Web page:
|Family responsibility leave
Employees employed for longer than four months and for at least four days a week are entitled to take three days’ paid family responsibility leave during each leave cycle when the employee’s child is born, or when the employee’s child is sick or in the event of the death of the employee’s spouse or life partner or parent, adoptive parent, grandparent, child, adopted child, grandchild or sibling.
|Deductions from the remuneration
The Sectoral Determination prohibits an employer from deducting any monies from the farm worker’s wages without his/her written permission.
A deduction of not more than 10% each of the wage may be deducted for food and accommodation provided on a consistent and regular basis and provided the house has a roof that is durable and waterproof, has a glass window that can be opened, electricity and water on tap is available inside the house and a flush toilet or pit latrine is available insider or in close proximity to the house.
There are certain other issues which are not regulated by the Sectoral Determination such as probationary periods, right of entry to the employer’s premises, afternoons off, weekends off and pension schemes, medical aid schemes, training school fees, funeral benefits and savings account. However the aforementioned may be negotiated between the parties and included in the contract of employment.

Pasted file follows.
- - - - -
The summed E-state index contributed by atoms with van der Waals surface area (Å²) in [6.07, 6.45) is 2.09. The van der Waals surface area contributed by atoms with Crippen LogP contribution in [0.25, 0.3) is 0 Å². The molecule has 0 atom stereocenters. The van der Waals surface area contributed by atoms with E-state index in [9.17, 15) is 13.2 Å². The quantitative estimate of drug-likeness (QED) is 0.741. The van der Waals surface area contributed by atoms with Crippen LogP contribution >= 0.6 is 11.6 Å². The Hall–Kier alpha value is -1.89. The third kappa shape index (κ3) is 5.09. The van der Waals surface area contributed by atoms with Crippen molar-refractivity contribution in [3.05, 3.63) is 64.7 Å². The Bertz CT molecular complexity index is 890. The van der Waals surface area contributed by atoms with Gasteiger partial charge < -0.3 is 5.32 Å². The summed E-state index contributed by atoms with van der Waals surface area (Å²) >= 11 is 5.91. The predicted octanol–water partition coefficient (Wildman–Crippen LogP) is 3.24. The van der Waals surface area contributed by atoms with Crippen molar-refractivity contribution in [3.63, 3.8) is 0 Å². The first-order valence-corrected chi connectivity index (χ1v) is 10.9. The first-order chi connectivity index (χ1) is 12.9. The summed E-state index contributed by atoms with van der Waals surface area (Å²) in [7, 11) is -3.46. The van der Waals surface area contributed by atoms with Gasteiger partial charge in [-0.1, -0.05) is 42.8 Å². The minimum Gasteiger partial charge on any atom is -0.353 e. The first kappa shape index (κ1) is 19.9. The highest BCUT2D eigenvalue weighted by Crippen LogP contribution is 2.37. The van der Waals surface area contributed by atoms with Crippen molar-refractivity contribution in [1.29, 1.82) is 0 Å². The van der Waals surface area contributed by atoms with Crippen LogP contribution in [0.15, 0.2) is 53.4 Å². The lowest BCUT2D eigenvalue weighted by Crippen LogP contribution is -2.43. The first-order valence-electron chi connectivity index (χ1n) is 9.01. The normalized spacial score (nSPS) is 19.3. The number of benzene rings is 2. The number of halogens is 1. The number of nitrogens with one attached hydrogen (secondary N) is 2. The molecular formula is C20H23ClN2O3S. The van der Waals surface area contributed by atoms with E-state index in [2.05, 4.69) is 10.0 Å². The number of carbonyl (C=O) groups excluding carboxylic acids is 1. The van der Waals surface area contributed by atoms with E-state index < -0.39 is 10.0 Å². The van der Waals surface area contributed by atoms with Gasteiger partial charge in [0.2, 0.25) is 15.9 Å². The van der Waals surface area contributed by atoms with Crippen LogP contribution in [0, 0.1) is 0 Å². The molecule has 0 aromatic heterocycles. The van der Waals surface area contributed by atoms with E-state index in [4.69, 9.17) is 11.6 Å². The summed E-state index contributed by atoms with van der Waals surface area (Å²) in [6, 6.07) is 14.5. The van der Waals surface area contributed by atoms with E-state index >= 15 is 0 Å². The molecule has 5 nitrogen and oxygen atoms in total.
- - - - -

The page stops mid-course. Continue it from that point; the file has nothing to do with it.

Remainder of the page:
|Prohibition of Employment
The Sectoral Determination prohibits employment of any person under the age of 15 and it is therefore important for an employer to verify the age of the farm worker by requesting a copy of the identity document or birth certificate.
|Other conditions of employment
There is no provision, which prevents any other conditions of employment being included in a contract of employment but any provision, which sets conditions, which are less favorable than those set by the Determination, would be invalid.
These guidelines are not meant to be a complete summary of the Sectoral Determination and/or legal advice. Should there be any doubt as to rights and/or obligations in terms of the Act or terms of any clause of the suggested Contract of Employment, such queries can be directed to the local offices of the Department of Labour, that will gladly assist.